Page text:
Ukraine’s request for Russia’s disconnection from major parts of the Internet has been rejected by the non-profit group that oversees the Internet’s Domain Name System (DNS). Internet Corporation for Assigned Names and Numbers (ICANN) CEO Göran Marby said the group must “maintain neutrality and act in support of the global Internet.”
“Our mission does not extend to taking punitive measures, imposing sanctions or restricting access to segments of the Internet – regardless of provocation,” Marby wrote in his response to Deputy Prime Minister of Ukraine Mikhail Fedorov. “ICANN applies its policies consistently and according to documented processes. Making unilateral changes would undermine the credibility of the multilateral model and the policies designed to support global Internet interoperability.”
Ukraine on Monday asked ICANN revoke Russian top-level domains such as .ru, .rf and .su; “facilitate the revocation of SSL certificates” of these domains; and disable root DNS servers in Russia. Fedorov argued that the requested “measures will help users search for reliable information in alternative domain zones, preventing propaganda and misinformation.”
Experts have warned that satisfying Ukraine’s request would harm Russian civilians, have little effect on the Russian government and military, and would fail to achieve the goal of countering propaganda. Marby agreed with this assessment, telling Fedorov in his reply:
As you said in your letter, your desire is to help users find reliable information in alternative domain zones and prevent propaganda and misinformation. Only through broad and unhindered access to the Internet can citizens receive reliable information and a variety of points of view. Regardless of the source, ICANN does not control Internet access or content.
While “ICANN and its global community are aware of and concerned about the terrible loss your country is suffering,” ICANN itself “does not have the power to impose sanctions,” Marby wrote. “Basically, ICANN was created to make the Internet work, not to have its stewardship role prevent it from working.”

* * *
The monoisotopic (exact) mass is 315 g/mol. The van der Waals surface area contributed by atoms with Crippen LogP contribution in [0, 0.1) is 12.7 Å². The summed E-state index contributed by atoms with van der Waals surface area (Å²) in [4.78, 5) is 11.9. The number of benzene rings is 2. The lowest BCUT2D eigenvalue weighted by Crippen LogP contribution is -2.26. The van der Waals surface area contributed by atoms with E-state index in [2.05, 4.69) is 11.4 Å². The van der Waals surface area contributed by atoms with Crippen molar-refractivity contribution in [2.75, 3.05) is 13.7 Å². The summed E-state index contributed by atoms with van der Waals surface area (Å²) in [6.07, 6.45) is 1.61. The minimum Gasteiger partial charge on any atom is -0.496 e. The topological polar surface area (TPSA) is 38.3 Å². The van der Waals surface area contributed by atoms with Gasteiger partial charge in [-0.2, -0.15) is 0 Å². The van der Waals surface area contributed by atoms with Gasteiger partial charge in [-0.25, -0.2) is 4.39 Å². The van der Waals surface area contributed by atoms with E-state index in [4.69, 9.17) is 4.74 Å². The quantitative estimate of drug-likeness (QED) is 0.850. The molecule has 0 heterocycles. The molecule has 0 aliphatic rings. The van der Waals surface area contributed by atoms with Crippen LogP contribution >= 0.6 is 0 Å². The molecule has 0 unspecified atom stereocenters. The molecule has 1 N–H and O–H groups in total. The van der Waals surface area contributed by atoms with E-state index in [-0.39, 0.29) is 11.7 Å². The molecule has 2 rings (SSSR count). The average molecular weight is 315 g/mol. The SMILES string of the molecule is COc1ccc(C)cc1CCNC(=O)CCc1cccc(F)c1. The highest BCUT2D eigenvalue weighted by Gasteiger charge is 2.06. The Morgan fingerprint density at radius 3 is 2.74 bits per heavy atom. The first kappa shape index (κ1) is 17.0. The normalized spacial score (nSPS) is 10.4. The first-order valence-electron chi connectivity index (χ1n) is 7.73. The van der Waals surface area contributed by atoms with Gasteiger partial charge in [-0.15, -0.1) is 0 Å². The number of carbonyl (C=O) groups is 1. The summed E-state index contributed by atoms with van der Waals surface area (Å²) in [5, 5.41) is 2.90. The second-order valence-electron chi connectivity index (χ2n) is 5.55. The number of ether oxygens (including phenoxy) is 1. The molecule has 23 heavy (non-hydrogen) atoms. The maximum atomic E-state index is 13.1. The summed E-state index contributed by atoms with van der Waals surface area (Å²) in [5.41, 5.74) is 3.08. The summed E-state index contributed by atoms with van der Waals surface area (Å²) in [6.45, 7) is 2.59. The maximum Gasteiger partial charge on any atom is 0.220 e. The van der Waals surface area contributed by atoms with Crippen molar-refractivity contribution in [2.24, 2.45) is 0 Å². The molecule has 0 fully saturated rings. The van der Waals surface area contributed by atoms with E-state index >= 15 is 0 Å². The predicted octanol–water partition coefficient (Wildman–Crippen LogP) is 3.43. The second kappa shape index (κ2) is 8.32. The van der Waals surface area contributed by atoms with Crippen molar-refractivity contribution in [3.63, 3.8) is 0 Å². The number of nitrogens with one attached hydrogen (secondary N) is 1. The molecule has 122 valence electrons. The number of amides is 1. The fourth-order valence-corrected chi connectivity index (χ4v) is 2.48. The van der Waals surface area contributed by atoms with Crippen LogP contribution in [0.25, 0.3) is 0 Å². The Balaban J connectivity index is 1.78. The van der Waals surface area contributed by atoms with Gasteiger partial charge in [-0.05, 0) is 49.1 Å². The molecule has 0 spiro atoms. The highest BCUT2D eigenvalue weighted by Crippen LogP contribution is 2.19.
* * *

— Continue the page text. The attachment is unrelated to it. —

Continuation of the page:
Regarding the TLD revocation request, Marby wrote that “Globally agreed policies do not provide for ICANN to take unilateral action to take these domains off at your request. You can understand why such a system cannot work based on requests from one territory or country regarding domestic operations in another territory or country. Such a change in process would have devastating and irreversible consequences for the credibility and usefulness of this global system.”
Marby’s response to a request to shut down DNS root servers in Russia was succinct: “the root server system consists of many geographically dispersed nodes maintained by independent operators.” Regarding another request from Ukraine, Marby wrote that ICANN “does not have the ability to revoke certain SSL certificates for the domains you mentioned. These certificates are produced by third parties and ICANN is not involved in issuing them.”
Marby’s refusal of Ukraine’s request cited the decentralized nature of the internet. “No member has the ability to control or disable it. ICANN’s primary role, through the functions of the Internet Assigned Numbers Authority, is to ensure consistent and unique assignment of Internet identifiers in accordance with global policies,” Marby wrote.
“These policies have been developed by a multi-stakeholder community that includes technical experts, businesses, scientists, civil society, governments and other stakeholders who have worked together to resolve policy and technical issues through consensus,” Marby continued. “This is the model that has allowed the Internet to flourish for decades, and this broad and inclusive approach to decision making promotes the global public interest and makes the Internet resilient to unilateral decision making.”
Although ICANN will not break DNS links, this does not mean that Russians have unrestricted access to the Internet. It is reported that Russia blocking twitter, facebookvarious news sites and major app stores as we wrote on Friday. Separately, there is an American backbone Internet operator Cogent Communications. reportedly termination of service in Russia, which may lead to outages and reduced network performance.
This story originally appeared on Ars Technique.
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